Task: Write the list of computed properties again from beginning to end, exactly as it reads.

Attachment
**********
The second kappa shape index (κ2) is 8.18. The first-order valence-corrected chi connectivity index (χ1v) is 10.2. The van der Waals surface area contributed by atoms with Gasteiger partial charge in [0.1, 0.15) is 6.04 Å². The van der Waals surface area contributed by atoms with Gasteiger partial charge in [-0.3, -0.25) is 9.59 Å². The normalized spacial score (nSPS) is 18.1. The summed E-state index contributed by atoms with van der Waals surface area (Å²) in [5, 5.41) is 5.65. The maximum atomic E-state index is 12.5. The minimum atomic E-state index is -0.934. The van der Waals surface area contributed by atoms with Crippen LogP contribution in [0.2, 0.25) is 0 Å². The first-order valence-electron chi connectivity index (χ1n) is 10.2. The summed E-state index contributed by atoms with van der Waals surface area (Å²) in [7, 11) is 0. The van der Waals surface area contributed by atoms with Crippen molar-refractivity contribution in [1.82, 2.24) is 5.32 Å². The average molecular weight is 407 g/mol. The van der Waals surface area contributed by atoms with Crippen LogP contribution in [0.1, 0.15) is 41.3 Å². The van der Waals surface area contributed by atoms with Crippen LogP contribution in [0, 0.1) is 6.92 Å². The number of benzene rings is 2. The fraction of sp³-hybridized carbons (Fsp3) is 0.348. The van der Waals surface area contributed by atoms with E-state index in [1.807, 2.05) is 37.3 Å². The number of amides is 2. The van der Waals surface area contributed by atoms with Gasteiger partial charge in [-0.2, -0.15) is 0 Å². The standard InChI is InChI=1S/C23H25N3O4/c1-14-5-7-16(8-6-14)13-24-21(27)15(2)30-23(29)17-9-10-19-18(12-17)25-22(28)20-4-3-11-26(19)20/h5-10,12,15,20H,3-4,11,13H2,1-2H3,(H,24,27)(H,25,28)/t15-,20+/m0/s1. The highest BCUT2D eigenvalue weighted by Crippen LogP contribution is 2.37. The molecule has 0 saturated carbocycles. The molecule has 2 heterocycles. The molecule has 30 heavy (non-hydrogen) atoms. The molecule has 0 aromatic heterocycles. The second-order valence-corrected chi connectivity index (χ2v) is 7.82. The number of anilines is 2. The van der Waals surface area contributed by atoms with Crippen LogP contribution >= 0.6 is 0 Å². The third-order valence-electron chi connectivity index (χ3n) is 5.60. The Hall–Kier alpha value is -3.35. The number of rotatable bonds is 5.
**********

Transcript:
The second kappa shape index (κ2) is 8.18. The first-order valence-corrected chi connectivity index (χ1v) is 10.2. The van der Waals surface area contributed by atoms with Gasteiger partial charge in [0.1, 0.15) is 6.04 Å². The van der Waals surface area contributed by atoms with Gasteiger partial charge in [-0.3, -0.25) is 9.59 Å². The normalized spacial score (nSPS) is 18.1. The summed E-state index contributed by atoms with van der Waals surface area (Å²) in [5, 5.41) is 5.65. The maximum atomic E-state index is 12.5. The minimum atomic E-state index is -0.934. The van der Waals surface area contributed by atoms with Crippen LogP contribution in [0.2, 0.25) is 0 Å². The first-order valence-electron chi connectivity index (χ1n) is 10.2. The summed E-state index contributed by atoms with van der Waals surface area (Å²) in [7, 11) is 0. The van der Waals surface area contributed by atoms with Crippen molar-refractivity contribution in [1.82, 2.24) is 5.32 Å². The average molecular weight is 407 g/mol. The van der Waals surface area contributed by atoms with Crippen LogP contribution in [0.1, 0.15) is 41.3 Å². The van der Waals surface area contributed by atoms with Crippen LogP contribution in [0, 0.1) is 6.92 Å². The number of benzene rings is 2. The fraction of sp³-hybridized carbons (Fsp3) is 0.348. The van der Waals surface area contributed by atoms with E-state index in [1.807, 2.05) is 37.3 Å². The number of amides is 2. The van der Waals surface area contributed by atoms with Gasteiger partial charge in [-0.2, -0.15) is 0 Å². The standard InChI is InChI=1S/C23H25N3O4/c1-14-5-7-16(8-6-14)13-24-21(27)15(2)30-23(29)17-9-10-19-18(12-17)25-22(28)20-4-3-11-26(19)20/h5-10,12,15,20H,3-4,11,13H2,1-2H3,(H,24,27)(H,25,28)/t15-,20+/m0/s1. The highest BCUT2D eigenvalue weighted by Crippen LogP contribution is 2.37. The molecule has 0 saturated carbocycles. The molecule has 2 heterocycles. The molecule has 30 heavy (non-hydrogen) atoms. The molecule has 0 aromatic heterocycles. The second-order valence-corrected chi connectivity index (χ2v) is 7.82. The number of anilines is 2. The van der Waals surface area contributed by atoms with Crippen LogP contribution >= 0.6 is 0 Å². The third-order valence-electron chi connectivity index (χ3n) is 5.60. The Hall–Kier alpha value is -3.35. The number of rotatable bonds is 5.